The Liberation of Kherson And The Art of War
In breaking news Ukraine has won the Battle of Kherson and retaken the largest city seized by the bumbling Russian army. Amazingly, Ukrainian forces simply walked into the city, the Russians having abandoned it. Jubilant crowds welcomed the Ukrainian forces freeing them of their Russian occupiers. The victory is part of a vast Russian general retreat as they pull all their forces that were North of the Dnipro River to the South side of it. Only yesterday the Institute for the Study of War (ISW) map looked like this.
Today, pretty much everything above that red line is turned blue.
Kherson was Russia’s biggest prize and they did not want to let it go. They sacrificed much in their effort to hold it. As I previously explained, Russia pulled forces from the North to bolster Kherson’s defenses and their doing so allowed a Ukrainian breakthrough in the North that liberated Kharkiv and captured massive amounts of Russian equipment.
Yet, for all they lost trying to hold Kherson the Russians gave it up today almost without a fight. The reason they did so was because they could not fight. Any attempt to hold Kherson was tactically untenable. It would lead to the forces doing so being trapped on the wrong side of the Dnipro River, without escape, without reinforcement and without ability to be supplied.
While it is not quite fair to say the Russians gave up this prize without firing a shot, it is almost true. It may almost sound like a joke, but it is true.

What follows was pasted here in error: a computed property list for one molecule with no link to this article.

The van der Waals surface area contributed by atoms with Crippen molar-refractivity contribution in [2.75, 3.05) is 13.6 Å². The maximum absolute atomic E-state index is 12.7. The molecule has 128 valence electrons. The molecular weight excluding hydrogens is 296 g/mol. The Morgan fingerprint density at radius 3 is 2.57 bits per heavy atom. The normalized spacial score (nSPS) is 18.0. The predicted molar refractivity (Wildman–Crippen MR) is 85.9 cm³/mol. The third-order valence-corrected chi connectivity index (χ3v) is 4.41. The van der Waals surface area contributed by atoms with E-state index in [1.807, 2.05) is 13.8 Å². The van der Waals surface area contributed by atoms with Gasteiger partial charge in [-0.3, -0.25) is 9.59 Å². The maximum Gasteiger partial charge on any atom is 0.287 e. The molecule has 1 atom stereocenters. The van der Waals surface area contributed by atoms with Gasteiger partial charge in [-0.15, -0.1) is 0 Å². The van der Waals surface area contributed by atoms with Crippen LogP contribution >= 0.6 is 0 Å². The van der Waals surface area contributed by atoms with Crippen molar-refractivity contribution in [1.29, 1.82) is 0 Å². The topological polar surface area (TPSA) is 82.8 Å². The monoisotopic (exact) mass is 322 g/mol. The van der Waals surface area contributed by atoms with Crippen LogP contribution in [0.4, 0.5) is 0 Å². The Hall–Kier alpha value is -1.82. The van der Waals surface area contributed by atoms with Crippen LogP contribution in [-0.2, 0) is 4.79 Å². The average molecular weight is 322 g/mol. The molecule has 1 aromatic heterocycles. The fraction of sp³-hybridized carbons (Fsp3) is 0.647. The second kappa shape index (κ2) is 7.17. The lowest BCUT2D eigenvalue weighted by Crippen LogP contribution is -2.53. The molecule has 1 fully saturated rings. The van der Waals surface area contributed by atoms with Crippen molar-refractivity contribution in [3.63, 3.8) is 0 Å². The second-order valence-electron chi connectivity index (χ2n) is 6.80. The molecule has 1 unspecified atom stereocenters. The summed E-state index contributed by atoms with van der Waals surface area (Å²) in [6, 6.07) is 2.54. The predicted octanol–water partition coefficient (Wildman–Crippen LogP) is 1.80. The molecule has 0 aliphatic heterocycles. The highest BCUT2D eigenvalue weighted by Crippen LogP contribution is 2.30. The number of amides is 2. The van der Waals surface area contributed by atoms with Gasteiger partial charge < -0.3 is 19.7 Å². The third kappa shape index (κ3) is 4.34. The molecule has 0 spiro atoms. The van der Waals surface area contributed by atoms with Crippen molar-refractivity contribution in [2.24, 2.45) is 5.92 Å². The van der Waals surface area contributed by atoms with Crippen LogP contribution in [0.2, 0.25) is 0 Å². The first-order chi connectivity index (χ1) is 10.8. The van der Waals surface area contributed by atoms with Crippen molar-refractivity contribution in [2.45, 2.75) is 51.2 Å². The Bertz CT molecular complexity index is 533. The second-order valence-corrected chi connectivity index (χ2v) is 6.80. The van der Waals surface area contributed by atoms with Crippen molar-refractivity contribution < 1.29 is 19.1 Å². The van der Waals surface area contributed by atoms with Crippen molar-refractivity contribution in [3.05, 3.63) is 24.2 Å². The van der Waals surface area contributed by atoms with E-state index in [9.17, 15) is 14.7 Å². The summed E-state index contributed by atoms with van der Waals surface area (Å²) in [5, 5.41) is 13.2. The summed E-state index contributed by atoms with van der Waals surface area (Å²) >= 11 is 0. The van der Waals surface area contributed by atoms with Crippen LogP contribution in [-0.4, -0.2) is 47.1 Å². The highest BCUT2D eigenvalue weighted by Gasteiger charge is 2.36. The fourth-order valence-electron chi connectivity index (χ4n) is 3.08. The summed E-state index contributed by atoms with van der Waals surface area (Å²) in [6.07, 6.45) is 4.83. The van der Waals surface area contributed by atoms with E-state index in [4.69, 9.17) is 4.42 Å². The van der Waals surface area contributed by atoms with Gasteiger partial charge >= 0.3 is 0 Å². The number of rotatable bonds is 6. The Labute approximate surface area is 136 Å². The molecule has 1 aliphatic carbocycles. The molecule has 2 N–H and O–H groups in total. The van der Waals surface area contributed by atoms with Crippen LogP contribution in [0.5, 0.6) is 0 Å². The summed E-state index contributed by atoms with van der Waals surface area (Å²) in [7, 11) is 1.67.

Why did the Russians leave?
Because they could not stay.
This tactical coup has been months in the making. The Ukrainians made the defense of Kherson untenable by using American supplied HIMARS rockets to cripple the bridges across the Dnipro River needed to supply and reinforce Kherson. The Russians desperately tried work arounds. They built pontoon bridges, the Ukrainians destroyed those. They tried using ferries, the Ukrainians destroyed those.
The Russians were left with two choices. Fight and die or retreat and live.
The military art of shaping the battlefield to create that choice is generally credited to Sun Tzu, a great Chinese general from roughly 500 B.C. Sun Tzu’s book The Art of War is standard reading for American military officers. Sun Tzu argued that the best generals won by avoiding direct combat, by maneuvering their enemies into situations from which they must retreat or surrender. Consider some of his most well known quotes.
“The greatest victory is that which requires no battle.”
“What the ancients called a clever fighter is one who not only wins, but excels in winning with ease.”
“The wise warrior avoids the battle.”
“One mark of a great soldier is that he fight on his own terms or fights not at all.”
“The opportunity of defeating the enemy is provided by the enemy himself.”
“Move not unless you see an advantage; use not your troops unless there is something to be gained; fight not unless the position is critical.”
“The supreme art of war is to subdue the enemy without fighting.”
That last quote is perhaps his most famous. A hard lesson for the subdued Russians.
I don’t know how much American advice contributed to this amazing victory. I do know that the lessons of Sun Tzu are standard instruction for American military officers.